The English version of this song is called ‘Europe Endless’.


The German diphthongs ‘eu’ and ‘äu’ create an ‘oy’ sound like in ‘boy’.

The ‘o’ is long  in Europa but short in Endlos, so the refrain sounds something like /oy-roh-pe endlos/.

Other words that include the ‘oy’ sound include: neu (new), ein Euro (one Euro) and Fräulein (Miss). Also Räuber (robber – remember this song?).

There is clearly potential to get confused between the ‘au’ (an ‘ow’ sound – see above) and the ‘äu’. Many German nouns change between these to distinguish between singular and plural.

Der Traum, die Träume – the dream(s)

Der Baum, die Bäume – the tree(s)

Die Maus, die Mäuse – the mouse (mice)

For more detail on German pronunciation I recommend this site:




Let’s stick with Brigitte, but jump back a decade…
NB This song is Track 2, Side 2 and it starts at 18:47 in the above video.
‘Vous et Nous’ (‘You & Us’) was released in 1977 by Brigitte Fontaine and Areski Belkacem. It’s an unusual double album, and most of the tracks are short with sparse, minimal arrangements. It suggests that Fontaine would have had little trouble fitting in with the post punk scene, but as mentioned in the previous post, she stopped recording for most of the 1980s, concentrating instead on the theatre.
This track is something of a hidden gem, one of the most beautiful and accesible songs she has ever recorded.
Thanks to Domuro at Lyrics Translate who made some corrections to my original translation.


Les rivières de l’amour parfait
Doucement coulaient
Sur les pierres au soleil de minuit
Une nuit

Les chansons comme des oiseaux
À travers les monts
Et les mots demandaient leur chemin
En chemin

Tu hésitais sur le bord
Du secret aux flots d’or
Et tu courais en pleurant
Tu tombais en riant

Les chevaux tout chargés de fleurs
Chargés de cadeaux
Et d’erreurs marchaient vers un palais
Le palais

Ils suivaient l’étoile du jour
L’astre sans retour
Ils dansaient au-dessus de la mort
Sans remords

Tu découvrais que le roi
Du secret c’était toi
Depuis toujours tu jouais
Dans la cour du palais

Les rivières de l’amour parfait
Doucement coulaient
Sur les pierres au soleil de minuit
Une nuit

The rivers of perfect love
Were gently flowing
Over the stones under the midnight sun
One night
Songs like birds
Over the Mountains
And the words were asking their way
On the way
You hesitated on the edge
Of the secret of the streams of gold
You were running in tears
You fell down laughing
The horses laden with flowers
Laden with gifts
And with mistakes, were walking towards a palace
The palace
They followed the star of day
The star of no return
They danced over death
Without remorse
You found out that the king
Holding the secret was you
You have always been playing
In the palace courtyard
The rivers of perfect love
Were gently flowing
Over the stones under the midnight sun
One night


This week I’m chilling out to the sound of Caterina Valente (a favourite at Spanish Pop Lyrics). Here she performs with her brother Silvio Francesco, singing a Spanish version of the classic “I Say A Little Prayer” (written by Bacharach and David). It appears on their 1971 album “Latin Voices And Guitars”.

The lyrics are pretty close to the original, but I’ve translated them back into English anyway.

Thanks to Nestre at lyrics translate for supplying the Spanish lyrics.


Cuando me levanto,
primero que nada, rezo.
Yo rezo una oración por ti.
Juntando mis manos
le pido al Señor que vuelvas.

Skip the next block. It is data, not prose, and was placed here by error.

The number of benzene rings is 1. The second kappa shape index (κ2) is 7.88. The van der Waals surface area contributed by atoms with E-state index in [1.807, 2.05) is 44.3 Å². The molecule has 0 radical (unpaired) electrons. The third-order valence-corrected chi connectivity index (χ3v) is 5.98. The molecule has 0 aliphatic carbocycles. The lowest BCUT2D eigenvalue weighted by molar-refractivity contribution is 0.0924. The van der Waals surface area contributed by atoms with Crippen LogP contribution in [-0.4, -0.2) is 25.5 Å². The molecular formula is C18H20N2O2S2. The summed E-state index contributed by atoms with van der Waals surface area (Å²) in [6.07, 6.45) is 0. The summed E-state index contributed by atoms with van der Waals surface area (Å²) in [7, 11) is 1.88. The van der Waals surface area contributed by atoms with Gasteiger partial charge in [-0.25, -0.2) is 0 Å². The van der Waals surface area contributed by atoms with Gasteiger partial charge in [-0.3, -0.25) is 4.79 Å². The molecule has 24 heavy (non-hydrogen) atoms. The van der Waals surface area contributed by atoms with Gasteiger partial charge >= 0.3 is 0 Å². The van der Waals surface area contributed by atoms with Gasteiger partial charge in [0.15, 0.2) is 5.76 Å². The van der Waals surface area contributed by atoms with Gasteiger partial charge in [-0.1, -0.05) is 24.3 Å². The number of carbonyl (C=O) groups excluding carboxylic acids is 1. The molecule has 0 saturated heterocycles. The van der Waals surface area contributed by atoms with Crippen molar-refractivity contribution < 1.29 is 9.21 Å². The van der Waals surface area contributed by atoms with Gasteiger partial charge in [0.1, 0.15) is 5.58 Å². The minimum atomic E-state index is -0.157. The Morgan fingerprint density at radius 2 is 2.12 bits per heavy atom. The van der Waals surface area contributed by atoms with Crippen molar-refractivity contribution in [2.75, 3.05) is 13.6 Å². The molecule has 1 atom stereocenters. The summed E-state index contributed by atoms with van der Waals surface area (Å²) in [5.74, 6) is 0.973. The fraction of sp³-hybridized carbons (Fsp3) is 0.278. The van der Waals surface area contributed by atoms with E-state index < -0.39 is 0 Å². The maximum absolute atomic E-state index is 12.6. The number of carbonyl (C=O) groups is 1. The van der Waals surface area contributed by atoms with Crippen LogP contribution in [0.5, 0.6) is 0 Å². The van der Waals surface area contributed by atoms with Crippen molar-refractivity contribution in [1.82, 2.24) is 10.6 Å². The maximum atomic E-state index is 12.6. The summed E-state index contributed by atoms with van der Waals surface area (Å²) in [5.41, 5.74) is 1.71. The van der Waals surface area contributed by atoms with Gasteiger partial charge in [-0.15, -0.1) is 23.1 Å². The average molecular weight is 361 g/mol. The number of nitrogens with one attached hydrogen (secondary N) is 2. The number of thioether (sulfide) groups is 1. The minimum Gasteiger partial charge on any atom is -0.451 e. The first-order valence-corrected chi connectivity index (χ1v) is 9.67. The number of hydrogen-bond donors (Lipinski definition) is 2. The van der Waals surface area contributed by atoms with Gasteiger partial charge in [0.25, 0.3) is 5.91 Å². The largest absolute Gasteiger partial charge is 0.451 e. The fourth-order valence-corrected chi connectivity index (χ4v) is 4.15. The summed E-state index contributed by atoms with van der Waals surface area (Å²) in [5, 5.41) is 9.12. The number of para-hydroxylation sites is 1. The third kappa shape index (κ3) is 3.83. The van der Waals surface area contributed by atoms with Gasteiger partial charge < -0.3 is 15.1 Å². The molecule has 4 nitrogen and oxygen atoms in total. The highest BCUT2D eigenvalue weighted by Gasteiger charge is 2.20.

Yo rezo una oración por ti

Por siempre, por siempre,
quisiera estar junto a ti, te quiero.
Por siempre, por siempre,
los dos unidos, pues yo te quiero.
Muy juntos, muy juntos, 
Muy juntos siempre, muy juntos siempre
Por eso le rezo al Señor

Le pido que tenga
la suerte de estar contigo
Yo rezo una oración por ti.
Estoy trabajando 
y cuando estoy descansando
Yo rezo una oración por ti.


Tu puedes creerme
Pues yo ya no vivo sin ti.
Quiero tu amor
Siempre te amaré
Dime que sí
Tendré tu amor


Tu puedes creerme...

When I get up
Before anything else, I pray
I say a prayer for you
With my hands together
I ask the Lord that you return
I say a prayer for you

Forever, forever
I want to be with you, I love you
Forever, forever
The two of us together, well, I love you
Close together, close together
Close together forever, close together forever
I pray to the Lord for this

I pray that I have
The luck to be with you
I say a prayer for you
I'm working 
And when I'm relaxing
I say a prayer for you


You can believe me
Well, now I can't live without you
I want your love
I will always love you
Tell me yes
I will have your love


You can believe me...



This was recorded in 1971 but it wasn’t released until 1976, appearing on the outakes and b-sides collection ‘Odd Ditties’. It is a duet between Ayers and Bridget St John, a singer-songwriter who was signed to John Peel’s Dandelion label at the time. The duo were reunited in 2007, singing ‘Baby Come Home’ on Ayers’ final LP ‘The Unfairground’.


Jolie madame
Tu reviens comme le matin
Comme le printemps
Et les autres portants
Du jour

Jolie madame
Le soleil dans tes mains
Toujours bien heureux
Brilliant de bonheur
Du jour

Chansons d'amour
C'est la vrai chanson du monde
Chantez toujours
On va bien chanter ensemble

Jolie madame
Aujourd'hui et demain
Ne perds pas la chance
Pour continuer la danse

Jolie madame
Tu reviens comme le matin
Comme le printemps
Et les autres portants 
Du jour


Pretty lady
You come back like the morning
Like spring
And other healthy signs (?)
Of the day

Pretty lady
The sun in your hands
Always so happy
Shining with the happiness
Of the day

Love songs
This is the truest song in the world
Always sing
We're going to sing well together

Pretty lady
Today and tomorrow
Don't waste the chance
To keep dancing

Pretty lady
You come back like the morning
Like spring
And other healthy signs (?)
Of the day